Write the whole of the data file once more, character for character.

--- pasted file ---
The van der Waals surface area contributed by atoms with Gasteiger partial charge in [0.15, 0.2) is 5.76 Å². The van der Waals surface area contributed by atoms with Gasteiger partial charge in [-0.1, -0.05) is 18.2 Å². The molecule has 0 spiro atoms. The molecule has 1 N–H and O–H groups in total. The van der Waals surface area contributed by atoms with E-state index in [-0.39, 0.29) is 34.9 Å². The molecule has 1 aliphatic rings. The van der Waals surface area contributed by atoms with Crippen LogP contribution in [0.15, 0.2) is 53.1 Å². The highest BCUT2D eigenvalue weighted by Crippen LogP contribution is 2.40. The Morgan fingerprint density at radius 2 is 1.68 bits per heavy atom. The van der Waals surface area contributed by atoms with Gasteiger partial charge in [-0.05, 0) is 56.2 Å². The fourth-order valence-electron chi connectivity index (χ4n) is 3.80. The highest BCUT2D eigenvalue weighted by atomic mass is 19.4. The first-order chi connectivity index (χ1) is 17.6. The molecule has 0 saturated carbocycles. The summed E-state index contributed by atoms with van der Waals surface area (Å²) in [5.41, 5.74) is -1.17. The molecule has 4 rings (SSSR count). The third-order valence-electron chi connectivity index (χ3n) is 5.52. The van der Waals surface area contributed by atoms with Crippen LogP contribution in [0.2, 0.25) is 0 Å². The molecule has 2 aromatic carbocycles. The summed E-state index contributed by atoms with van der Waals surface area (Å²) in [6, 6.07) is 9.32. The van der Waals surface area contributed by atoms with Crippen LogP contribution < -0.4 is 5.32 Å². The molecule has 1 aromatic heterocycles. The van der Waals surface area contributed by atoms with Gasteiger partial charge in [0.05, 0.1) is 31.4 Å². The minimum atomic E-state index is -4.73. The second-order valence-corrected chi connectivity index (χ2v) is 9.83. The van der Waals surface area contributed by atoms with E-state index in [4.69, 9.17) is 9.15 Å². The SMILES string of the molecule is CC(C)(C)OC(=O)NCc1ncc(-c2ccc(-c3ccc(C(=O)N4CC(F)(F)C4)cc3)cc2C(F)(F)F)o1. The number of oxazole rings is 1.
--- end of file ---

The van der Waals surface area contributed by atoms with Gasteiger partial charge in [0.15, 0.2) is 5.76 Å². The van der Waals surface area contributed by atoms with Gasteiger partial charge in [-0.1, -0.05) is 18.2 Å². The molecule has 0 spiro atoms. The molecule has 1 N–H and O–H groups in total. The van der Waals surface area contributed by atoms with E-state index in [-0.39, 0.29) is 34.9 Å². The molecule has 1 aliphatic rings. The van der Waals surface area contributed by atoms with Crippen LogP contribution in [0.15, 0.2) is 53.1 Å². The highest BCUT2D eigenvalue weighted by Crippen LogP contribution is 2.40. The Morgan fingerprint density at radius 2 is 1.68 bits per heavy atom. The van der Waals surface area contributed by atoms with Gasteiger partial charge in [-0.05, 0) is 56.2 Å². The fourth-order valence-electron chi connectivity index (χ4n) is 3.80. The highest BCUT2D eigenvalue weighted by atomic mass is 19.4. The first-order chi connectivity index (χ1) is 17.6. The molecule has 0 saturated carbocycles. The summed E-state index contributed by atoms with van der Waals surface area (Å²) in [5.41, 5.74) is -1.17. The molecule has 4 rings (SSSR count). The third-order valence-electron chi connectivity index (χ3n) is 5.52. The van der Waals surface area contributed by atoms with Crippen LogP contribution in [0.2, 0.25) is 0 Å². The molecule has 2 aromatic carbocycles. The summed E-state index contributed by atoms with van der Waals surface area (Å²) in [6, 6.07) is 9.32. The van der Waals surface area contributed by atoms with Crippen LogP contribution < -0.4 is 5.32 Å². The molecule has 1 aromatic heterocycles. The van der Waals surface area contributed by atoms with Gasteiger partial charge in [0.05, 0.1) is 31.4 Å². The minimum atomic E-state index is -4.73. The second-order valence-corrected chi connectivity index (χ2v) is 9.83. The van der Waals surface area contributed by atoms with E-state index in [4.69, 9.17) is 9.15 Å². The SMILES string of the molecule is CC(C)(C)OC(=O)NCc1ncc(-c2ccc(-c3ccc(C(=O)N4CC(F)(F)C4)cc3)cc2C(F)(F)F)o1. The number of oxazole rings is 1.